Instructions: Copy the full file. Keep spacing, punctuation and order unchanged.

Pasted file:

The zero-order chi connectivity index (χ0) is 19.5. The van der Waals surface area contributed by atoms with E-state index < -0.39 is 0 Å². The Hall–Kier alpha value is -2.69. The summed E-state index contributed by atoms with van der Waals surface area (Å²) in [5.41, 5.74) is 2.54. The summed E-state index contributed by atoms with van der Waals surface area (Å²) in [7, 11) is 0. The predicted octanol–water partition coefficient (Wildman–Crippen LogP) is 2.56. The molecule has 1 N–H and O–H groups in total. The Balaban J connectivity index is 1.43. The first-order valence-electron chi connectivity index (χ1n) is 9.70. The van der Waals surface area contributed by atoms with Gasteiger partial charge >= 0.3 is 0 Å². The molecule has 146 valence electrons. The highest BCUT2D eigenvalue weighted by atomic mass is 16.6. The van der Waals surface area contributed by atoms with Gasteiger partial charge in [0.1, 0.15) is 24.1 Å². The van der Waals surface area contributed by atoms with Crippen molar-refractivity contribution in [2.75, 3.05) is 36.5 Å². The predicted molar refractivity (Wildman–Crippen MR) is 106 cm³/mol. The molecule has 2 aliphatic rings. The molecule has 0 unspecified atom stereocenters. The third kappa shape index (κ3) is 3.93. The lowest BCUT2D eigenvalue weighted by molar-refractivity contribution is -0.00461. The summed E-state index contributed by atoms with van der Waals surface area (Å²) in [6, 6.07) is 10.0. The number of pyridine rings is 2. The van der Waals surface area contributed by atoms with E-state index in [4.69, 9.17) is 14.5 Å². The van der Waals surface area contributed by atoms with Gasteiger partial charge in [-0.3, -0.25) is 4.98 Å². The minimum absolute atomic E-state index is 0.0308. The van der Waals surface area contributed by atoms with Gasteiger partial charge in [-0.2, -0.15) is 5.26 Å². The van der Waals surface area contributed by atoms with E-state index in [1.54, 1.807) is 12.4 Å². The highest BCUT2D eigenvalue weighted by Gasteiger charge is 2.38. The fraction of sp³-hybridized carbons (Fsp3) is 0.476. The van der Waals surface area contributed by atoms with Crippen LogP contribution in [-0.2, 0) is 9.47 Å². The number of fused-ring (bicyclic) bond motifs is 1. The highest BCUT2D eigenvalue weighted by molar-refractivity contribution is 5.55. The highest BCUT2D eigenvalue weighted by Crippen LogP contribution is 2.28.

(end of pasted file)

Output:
The zero-order chi connectivity index (χ0) is 19.5. The van der Waals surface area contributed by atoms with E-state index < -0.39 is 0 Å². The Hall–Kier alpha value is -2.69. The summed E-state index contributed by atoms with van der Waals surface area (Å²) in [5.41, 5.74) is 2.54. The summed E-state index contributed by atoms with van der Waals surface area (Å²) in [7, 11) is 0. The predicted octanol–water partition coefficient (Wildman–Crippen LogP) is 2.56. The molecule has 1 N–H and O–H groups in total. The Balaban J connectivity index is 1.43. The first-order valence-electron chi connectivity index (χ1n) is 9.70. The van der Waals surface area contributed by atoms with Gasteiger partial charge >= 0.3 is 0 Å². The molecule has 146 valence electrons. The highest BCUT2D eigenvalue weighted by atomic mass is 16.6. The van der Waals surface area contributed by atoms with Gasteiger partial charge in [0.1, 0.15) is 24.1 Å². The van der Waals surface area contributed by atoms with Crippen molar-refractivity contribution in [2.75, 3.05) is 36.5 Å². The predicted molar refractivity (Wildman–Crippen MR) is 106 cm³/mol. The molecule has 2 aliphatic rings. The molecule has 0 unspecified atom stereocenters. The third kappa shape index (κ3) is 3.93. The lowest BCUT2D eigenvalue weighted by molar-refractivity contribution is -0.00461. The summed E-state index contributed by atoms with van der Waals surface area (Å²) in [6, 6.07) is 10.0. The number of pyridine rings is 2. The van der Waals surface area contributed by atoms with E-state index in [4.69, 9.17) is 14.5 Å². The van der Waals surface area contributed by atoms with Gasteiger partial charge in [-0.3, -0.25) is 4.98 Å². The minimum absolute atomic E-state index is 0.0308. The van der Waals surface area contributed by atoms with Gasteiger partial charge in [-0.2, -0.15) is 5.26 Å². The van der Waals surface area contributed by atoms with E-state index in [1.54, 1.807) is 12.4 Å². The highest BCUT2D eigenvalue weighted by Gasteiger charge is 2.38. The fraction of sp³-hybridized carbons (Fsp3) is 0.476. The van der Waals surface area contributed by atoms with Crippen LogP contribution in [-0.2, 0) is 9.47 Å². The number of fused-ring (bicyclic) bond motifs is 1. The highest BCUT2D eigenvalue weighted by molar-refractivity contribution is 5.55. The highest BCUT2D eigenvalue weighted by Crippen LogP contribution is 2.28.